What little I knew of Islam had led me to believe that Muslims must be in a constant state of anxiety about their salvation because they don’t have the option that Christians have to accept Jesus’ sacrifice as payment for their sins. Imagine how surprised I was when I got to know some Muslims and found them to be mindful of their obligations to God, but strangely secure in their relationship with Him. No, they don’t have the assurance of salvation that Christians have. But they have something better, in my opinion: because their concept of God isn’t clouded by questions of the Trinity and the divine nature of Jesus, they seem to have a clearer picture of who He is.

Continue reading Sin and Forgiveness

Targeting Muslims in the “Fight” Against Terror

The congressional hearings about radical Islam which were initiated by Peter King, chairman of the House Homeland Security Committee, started yesterday. It’s too soon to tell what effect the hearings will have on relations between Muslims and non-Muslims in America, but I fear it won’t be a good one. King is on record as saying that there are too many mosques in America and that “80-85% of them are controlled by Islamic fundamentalists.” Yet he insists that he is not out to “get” Muslims in general.

He may believe that his motives are pure, that he is only interested in making the U.S. safe from terrorist attacks, but he has been criticized by Muslims and non-Muslims alike for targeting a whole community for the actions of a minuscule fraction of it. King has also charged the Muslim community with negligence for not adequately policing its own members. Many Muslims feel that this charge is unfair and that expecting them to be watchdogs for terrorists is unrealistic.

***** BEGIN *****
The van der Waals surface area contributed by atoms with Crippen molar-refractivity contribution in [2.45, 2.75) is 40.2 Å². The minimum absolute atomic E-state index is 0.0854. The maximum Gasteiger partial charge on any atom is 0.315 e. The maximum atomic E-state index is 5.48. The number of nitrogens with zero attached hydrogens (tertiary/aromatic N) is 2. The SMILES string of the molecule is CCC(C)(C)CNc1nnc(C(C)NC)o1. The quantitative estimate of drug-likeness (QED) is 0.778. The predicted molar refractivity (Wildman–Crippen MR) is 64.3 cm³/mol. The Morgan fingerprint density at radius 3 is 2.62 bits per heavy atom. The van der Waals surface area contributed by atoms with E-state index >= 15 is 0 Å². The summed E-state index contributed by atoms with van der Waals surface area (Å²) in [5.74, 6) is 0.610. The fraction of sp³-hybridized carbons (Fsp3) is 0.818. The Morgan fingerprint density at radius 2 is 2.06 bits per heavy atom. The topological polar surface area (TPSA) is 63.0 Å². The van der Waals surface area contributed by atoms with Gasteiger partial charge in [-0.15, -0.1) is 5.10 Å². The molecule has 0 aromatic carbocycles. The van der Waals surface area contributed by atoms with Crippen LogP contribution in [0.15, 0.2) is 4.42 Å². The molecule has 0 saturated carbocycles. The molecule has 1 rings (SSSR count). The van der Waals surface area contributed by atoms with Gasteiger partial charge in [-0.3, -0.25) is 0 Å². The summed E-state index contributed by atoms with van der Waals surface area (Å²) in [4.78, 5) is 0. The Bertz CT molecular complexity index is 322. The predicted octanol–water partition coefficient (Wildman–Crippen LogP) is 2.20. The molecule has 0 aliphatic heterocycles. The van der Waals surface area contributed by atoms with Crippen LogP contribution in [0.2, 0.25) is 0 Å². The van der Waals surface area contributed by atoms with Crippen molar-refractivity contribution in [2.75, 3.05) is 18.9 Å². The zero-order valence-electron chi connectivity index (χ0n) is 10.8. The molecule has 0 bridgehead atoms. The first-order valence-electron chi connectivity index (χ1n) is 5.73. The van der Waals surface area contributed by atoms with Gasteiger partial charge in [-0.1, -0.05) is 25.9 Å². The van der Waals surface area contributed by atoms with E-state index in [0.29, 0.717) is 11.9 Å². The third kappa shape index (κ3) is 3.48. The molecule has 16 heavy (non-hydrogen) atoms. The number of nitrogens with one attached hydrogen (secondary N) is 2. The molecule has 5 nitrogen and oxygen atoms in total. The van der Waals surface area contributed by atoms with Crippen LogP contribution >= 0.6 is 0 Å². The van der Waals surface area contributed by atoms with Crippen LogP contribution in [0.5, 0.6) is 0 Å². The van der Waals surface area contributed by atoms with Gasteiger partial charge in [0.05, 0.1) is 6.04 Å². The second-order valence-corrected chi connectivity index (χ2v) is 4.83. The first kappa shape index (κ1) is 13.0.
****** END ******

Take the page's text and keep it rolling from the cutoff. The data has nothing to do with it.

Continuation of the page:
King seems to think that Muslims should be able to recognize terrorists in their midst. He bases this on his assumption that terrorists all act alike and come from similar backgrounds (Islamic ones). Nothing could be further from the truth. They’ve been young and old, rich and poor, educated and uneducated, and converts as well as born Muslims. (They’ve also been male and female.) It’s not that easy to tell what’s in a person’s heart, especially when he’s trying to hide his true intentions from the world.

The fact is, not all terrorists are Muslim. Now, that’s a shocker. An article on Think Progress.org tells us that:

A January 2011 terrorism statistics report — compiled using publicly available data from the FBI and other crime agencies — from the Muslim Public Affairs Council (MPAC) shows that terrorism by Muslim Americans has only accounted for a minority of terror plots since 9/11. Since the attacks on the Twin Towers and Pentagon, Muslims have been involved in 45 domestic terrorist plots. Meanwhile, non-Muslims have been involved in 80 terrorist plots.

So why is King targeting Muslims? Could it be, as John Esposito says in the “On Faith” department of The Washington Post, that the hearings are really “Islamophobia draped in the American flag“?

I think that’s pretty obvious. Part of the problem is that when people hear the words “terrorist” or “terrorism” they automatically think of Muslims and Islam. But there are many kinds of terrorism from “eco-terrorism” to “anti-tax terrorism.” (Not to mention the terrorist actions of some anti-abortionists, which include murder.)

This may not be a popular view, but I think another part of the problem is that Americans are paranoid and hysterical when it comes to terrorism. We have turned the term into anything that threatens the American people. The truth is, not all the threats that we face in the U.S. can be considered terrorism. If another country invaded the U.S., that wouldn’t be terrorism, it would be war. (Think of the attack on Pearl Harbor—was that called an act of terrorism? Would it be called that today?)

What about the threat from our own nuclear reactors, or corporately-dumped chemicals that poison our water supplies? Or what we’ve done to various segments of the population? (Blacks: slavery; Native Americans: annihilation.) Oh, that’s right, those actions didn’t threaten all Americans, so they must not have been terrorist. Because as we all know, terrorism comes from outside. If it’s home-grown, it’s not terrorism. No, let me amend that: if it’s not Muslim, it’s not terrorism.